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Medford, MA, United States

Simon M.,Center for Nanoscopic Physics | Spedden E.,Center for Nanoscopic Physics | Sokolov I.,Center for Nanoscopic Physics | Sokolov I.,Tufts University | Staii C.,Center for Nanoscopic Physics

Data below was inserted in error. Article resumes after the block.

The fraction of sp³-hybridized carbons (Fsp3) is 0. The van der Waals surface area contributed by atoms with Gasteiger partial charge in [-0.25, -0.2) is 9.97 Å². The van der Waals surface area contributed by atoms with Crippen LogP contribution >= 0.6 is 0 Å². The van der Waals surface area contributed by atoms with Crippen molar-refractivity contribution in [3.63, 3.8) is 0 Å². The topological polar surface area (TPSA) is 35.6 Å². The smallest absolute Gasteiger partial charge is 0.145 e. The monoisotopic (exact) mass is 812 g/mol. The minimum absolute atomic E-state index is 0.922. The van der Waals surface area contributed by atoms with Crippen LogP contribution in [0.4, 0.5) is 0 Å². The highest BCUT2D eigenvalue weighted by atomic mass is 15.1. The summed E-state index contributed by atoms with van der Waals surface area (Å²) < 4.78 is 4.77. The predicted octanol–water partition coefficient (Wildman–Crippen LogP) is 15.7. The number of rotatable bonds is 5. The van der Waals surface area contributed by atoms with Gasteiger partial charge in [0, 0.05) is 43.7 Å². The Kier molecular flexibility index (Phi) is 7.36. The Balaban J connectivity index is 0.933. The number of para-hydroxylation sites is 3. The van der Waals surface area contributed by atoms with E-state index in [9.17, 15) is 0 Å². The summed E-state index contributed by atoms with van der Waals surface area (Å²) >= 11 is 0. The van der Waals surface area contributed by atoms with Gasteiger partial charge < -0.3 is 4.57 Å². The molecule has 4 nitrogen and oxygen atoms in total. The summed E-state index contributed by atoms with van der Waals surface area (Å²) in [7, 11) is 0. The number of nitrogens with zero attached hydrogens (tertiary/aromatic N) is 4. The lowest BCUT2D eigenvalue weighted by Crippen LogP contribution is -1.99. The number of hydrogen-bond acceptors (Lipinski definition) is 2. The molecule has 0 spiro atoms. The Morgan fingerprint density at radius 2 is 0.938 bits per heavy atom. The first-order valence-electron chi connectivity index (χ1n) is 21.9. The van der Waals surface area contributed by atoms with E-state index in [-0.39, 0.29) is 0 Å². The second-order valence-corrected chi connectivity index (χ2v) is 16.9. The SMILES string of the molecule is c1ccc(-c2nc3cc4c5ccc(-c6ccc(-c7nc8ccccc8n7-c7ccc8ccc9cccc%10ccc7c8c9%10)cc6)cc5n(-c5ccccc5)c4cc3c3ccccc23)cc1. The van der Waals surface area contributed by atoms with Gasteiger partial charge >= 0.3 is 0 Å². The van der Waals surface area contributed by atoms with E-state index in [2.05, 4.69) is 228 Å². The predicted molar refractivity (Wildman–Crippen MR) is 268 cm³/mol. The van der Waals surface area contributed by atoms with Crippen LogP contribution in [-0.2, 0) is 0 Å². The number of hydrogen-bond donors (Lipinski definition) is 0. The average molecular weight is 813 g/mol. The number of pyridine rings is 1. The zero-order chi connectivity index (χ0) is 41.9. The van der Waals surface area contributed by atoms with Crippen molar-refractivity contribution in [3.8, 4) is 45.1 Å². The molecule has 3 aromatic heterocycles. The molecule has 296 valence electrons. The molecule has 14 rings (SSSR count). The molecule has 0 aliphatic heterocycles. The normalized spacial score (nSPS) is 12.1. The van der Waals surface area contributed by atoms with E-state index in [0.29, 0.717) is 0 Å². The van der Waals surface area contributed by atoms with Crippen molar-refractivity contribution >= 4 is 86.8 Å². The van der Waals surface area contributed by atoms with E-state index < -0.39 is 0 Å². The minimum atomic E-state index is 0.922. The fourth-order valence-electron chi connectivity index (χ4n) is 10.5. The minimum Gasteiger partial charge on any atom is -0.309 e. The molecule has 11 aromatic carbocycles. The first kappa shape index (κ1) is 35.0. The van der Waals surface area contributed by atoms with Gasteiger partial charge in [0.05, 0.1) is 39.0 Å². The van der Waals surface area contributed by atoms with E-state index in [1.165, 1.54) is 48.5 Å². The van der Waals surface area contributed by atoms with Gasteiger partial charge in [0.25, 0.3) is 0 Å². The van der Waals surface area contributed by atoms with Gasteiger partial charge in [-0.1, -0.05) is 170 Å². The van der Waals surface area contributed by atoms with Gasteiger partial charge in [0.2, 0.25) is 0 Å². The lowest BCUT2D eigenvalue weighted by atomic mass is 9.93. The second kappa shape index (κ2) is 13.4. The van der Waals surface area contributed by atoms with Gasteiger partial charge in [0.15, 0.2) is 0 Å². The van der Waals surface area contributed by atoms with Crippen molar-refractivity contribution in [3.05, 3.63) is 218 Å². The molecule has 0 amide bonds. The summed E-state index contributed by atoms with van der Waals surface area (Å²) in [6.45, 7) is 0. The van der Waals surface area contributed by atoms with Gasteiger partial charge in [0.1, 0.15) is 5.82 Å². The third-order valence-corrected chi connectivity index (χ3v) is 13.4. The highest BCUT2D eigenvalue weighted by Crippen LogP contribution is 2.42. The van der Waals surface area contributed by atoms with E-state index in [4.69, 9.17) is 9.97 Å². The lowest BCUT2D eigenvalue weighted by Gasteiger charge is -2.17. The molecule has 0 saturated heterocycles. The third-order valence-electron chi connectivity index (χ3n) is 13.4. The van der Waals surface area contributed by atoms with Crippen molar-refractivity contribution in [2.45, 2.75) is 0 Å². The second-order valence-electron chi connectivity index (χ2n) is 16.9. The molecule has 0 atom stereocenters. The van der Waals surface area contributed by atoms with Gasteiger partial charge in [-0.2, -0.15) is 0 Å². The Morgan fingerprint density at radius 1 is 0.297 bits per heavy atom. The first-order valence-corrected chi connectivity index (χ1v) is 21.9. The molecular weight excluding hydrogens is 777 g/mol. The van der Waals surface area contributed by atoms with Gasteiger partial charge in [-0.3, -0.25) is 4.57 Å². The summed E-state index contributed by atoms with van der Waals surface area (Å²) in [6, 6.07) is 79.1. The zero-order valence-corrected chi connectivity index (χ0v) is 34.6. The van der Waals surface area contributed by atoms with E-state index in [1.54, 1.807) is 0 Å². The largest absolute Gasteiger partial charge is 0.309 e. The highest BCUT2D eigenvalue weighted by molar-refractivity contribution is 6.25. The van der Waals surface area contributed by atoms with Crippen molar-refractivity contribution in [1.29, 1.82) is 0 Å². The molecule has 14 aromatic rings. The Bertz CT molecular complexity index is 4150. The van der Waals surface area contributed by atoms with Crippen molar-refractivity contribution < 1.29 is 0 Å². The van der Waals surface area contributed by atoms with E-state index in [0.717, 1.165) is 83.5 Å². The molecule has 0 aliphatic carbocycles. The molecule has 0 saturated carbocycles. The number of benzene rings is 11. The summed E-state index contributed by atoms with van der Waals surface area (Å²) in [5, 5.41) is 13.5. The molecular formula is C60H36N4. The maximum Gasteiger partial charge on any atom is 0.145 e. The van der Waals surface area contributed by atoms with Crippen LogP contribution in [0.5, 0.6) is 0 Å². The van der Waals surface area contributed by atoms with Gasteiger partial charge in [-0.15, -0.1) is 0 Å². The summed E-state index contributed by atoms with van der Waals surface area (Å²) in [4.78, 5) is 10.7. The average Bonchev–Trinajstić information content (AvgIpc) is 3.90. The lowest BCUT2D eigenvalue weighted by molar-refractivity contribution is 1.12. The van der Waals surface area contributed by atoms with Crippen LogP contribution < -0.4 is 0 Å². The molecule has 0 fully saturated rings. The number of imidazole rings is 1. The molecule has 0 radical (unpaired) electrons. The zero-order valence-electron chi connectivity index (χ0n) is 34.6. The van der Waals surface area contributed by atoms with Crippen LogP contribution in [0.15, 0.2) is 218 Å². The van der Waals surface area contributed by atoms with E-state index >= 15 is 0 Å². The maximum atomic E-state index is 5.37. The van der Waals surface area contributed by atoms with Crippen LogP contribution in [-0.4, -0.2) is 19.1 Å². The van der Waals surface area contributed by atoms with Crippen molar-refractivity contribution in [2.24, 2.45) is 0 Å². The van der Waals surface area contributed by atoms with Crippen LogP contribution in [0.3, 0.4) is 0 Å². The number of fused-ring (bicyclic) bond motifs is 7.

When studying the mechanical properties of cells by an indentation technique, it is important to take into account the nontrivial pericellular interface (or pericellular "brush") which includes a pericellular coating and corrugation of the pericellular membrane (microvilli and microridges). Here we use atomic force microscopy (AFM) to study the mechanics of cortical neurons taking into account the presence of the above pericellular brush surrounding cell soma. We perform a systematic study of the mechanical properties of both the brush layer and the underlying neuron soma and demonstrate that the brush layer is likely responsible for the low elastic modulus (<1 kPa) typically reported for cortical neurons. When the contribution of the pericellular brush is excluded, the average elastic modulus of the cortical neuron soma is found to be 3-4 times larger than previously reported values measured under similar physiological conditions. We also demonstrate that the underlying soma behaves as a nonviscous elastic material over the indentation rates studied (1-10 μm/s). As a result, it seems that the brush layer is responsible for the previously reported viscoelastic response measured for the neuronal cell body as a whole, within these indentation rates. Due to of the similarities between the macroscopic brain mechanics and the effective modulus of the pericellular brush, we speculate that the pericellular brush layer might play an important role in defining the macroscopic mechanical properties of the brain. © 2016 American Chemical Society. Source

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